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You might assume copywriting tips would primarily be based on tone, structure, and wittiness, and while these are all significant factors of useful content, we’re going to first focus on copywriting mistakes. Typos may seem like a minuscule problem in the grand scheme of running a business, but consumer research suggests that copyright mistakes in website copy can impact prospective customers’ trust in your company. In fact, in the study of over 1000 UK consumers, 59% of participants said they wouldn’t use a company with obvious copywriting mistakes on their website. Yikes.

But when you think about it, this isn’t unsurprising. When investing your money in a product, you want to be reassured the company in question takes their work seriously and delivers high-quality content – so why shouldn’t that extend to their marketing efforts? If your website gives prospects a first impression, make sure it’s a solid one. 

Even the most gifted writers make mistakes, especially when they’ve been looking at the same piece of work for hours on end! Full disclosure – I made typos in this very blog post which my colleague picked up on when proofreading it. This goes to show how important it is to get a fresh pair of eyes on your work even when you think you’ve taken a lot of care! So, we’re sharing five things to look out for when writing copy and our copywriting tips for how to avoid those pesky typos as well.


1. Easily Confused Words

These are some of the words that are most often confused in both spoken and written English, so we’re here to clear them up once and for all!

Less/Fewer

Less of a non-quantifiable item – e.g. ‘Less water.’

Fewer of a quantifiable item – e.g. ‘Fewer cats’

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Complement/Compliment

‘I pay you a compliment.’

‘You receive a complimentary upgrade.’

‘The wine complements the meal.’

Farther/Further

Farther refers to geographical distance – e.g. ‘We can drive a bit farther.’

Further refers to metaphorical distance – e.g. ‘Let’s develop this further.’

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Affect/Effect

It all gets a bit confusing, but:

Incorrect: ‘It doesn’t effect me.’

Correct: ‘That’s a good effect.’

Correct: ‘It doesn’t affect me.’

The word ‘affect’ can also be used to describe a facial or physical expression.

In to/Into

‘Into’ refers to movement.

Incorrect: ‘She walked in to the room.’

Correct: ‘She walked into the room.’

Whereas ‘in to’ is less about physical movement:

Incorrect: ‘She was called into a meeting.’

Correct: ‘She was called in to a meeting.’

2. Rogue Apostrophes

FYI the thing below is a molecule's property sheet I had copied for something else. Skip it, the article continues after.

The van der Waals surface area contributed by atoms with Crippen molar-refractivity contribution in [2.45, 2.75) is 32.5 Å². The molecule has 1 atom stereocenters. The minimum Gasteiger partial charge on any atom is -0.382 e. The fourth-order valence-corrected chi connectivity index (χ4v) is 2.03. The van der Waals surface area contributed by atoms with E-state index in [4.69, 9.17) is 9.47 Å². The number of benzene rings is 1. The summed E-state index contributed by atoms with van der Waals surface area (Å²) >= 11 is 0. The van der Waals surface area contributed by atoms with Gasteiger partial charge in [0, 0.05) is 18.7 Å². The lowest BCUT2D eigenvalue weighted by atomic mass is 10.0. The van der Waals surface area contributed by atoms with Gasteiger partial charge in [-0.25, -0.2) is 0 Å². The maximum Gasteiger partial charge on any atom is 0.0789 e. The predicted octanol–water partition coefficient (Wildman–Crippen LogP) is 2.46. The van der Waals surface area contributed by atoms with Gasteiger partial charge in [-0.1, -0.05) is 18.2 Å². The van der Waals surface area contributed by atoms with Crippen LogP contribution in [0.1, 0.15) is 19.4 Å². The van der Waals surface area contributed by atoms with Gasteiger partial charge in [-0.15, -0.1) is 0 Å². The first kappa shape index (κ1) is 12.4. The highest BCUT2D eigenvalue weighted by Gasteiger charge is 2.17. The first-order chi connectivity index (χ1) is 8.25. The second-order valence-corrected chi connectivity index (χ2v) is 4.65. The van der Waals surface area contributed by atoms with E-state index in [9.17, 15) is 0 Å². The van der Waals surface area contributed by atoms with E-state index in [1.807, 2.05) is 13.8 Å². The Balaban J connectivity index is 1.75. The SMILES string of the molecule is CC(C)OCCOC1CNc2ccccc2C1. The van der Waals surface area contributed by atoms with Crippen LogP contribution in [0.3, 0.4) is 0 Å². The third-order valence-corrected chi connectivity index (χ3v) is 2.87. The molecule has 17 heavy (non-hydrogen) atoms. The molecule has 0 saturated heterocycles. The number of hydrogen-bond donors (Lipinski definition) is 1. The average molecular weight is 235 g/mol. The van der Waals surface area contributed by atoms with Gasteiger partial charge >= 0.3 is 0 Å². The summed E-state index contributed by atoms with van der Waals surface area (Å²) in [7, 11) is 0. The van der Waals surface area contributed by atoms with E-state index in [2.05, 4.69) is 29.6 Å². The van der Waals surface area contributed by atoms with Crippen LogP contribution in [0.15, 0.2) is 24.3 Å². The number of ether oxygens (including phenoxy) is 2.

Unless an acronym is separated by full stops, pluralised acronyms don’t include apostrophes. 

Incorrect: ‘There were bottomless G&T’s’

Correct: ‘There were bottomless G&Ts’

Apostrophes make words possessive or replace an omitted letter, so no pluralised word should include an apostrophe! Just to confuse you, the word ‘it’ doesn’t get a possessive apostrophe!

Incorrect: ‘She liked it’s style.’

Correct: ‘She liked its style.’

Incorrect: ‘Its the most wonderful time of the year.’

Correct: ‘It’s the most wonderful time of the year.’

Because this acronym is separated by full stops, the apostrophe is placed correctly. It’s a different story for HGVs though!

3. It’s Not You; It’s Me. Or is it I?

Although it’s rare to write business copy in the first person, it’s easy to get this mixed up. ‘I’ and ‘me’ should be used as though they would if you were speaking of yourself only. For example, a classic mistake would be:

‘They gave the contract to Bob and I’

You wouldn’t say ‘They gave the contract to I’ so the correct version of this would be ‘They gave the contract to Bob and me.’

4. Which Is It?

This one slips under the net but because ‘’team’ is a singular noun, but often teams are written about in this way, ‘the team are excited to meet you’ or ‘Zelst are a friendly company.’

The correct way to write and speak of a brand, team, or company would be,

The team is excited to meet you’  and ‘Zelst is a friendly company.’


There are a plethora of grammar and spelling tools and copywriting tips out there! If you’re a bit too wordy and need to write in a more concise style, check out Hemingway which addresses surplus words. Our content team uses Grammarly which, when you’re under any time pressure, is great for efficiency. It scans your work and raises any concerns and suggests alternatives from which to choose. We never publish anything without sending it on to a fresh pair of eyes – it’s cheesy but true, teamwork makes the dream work.

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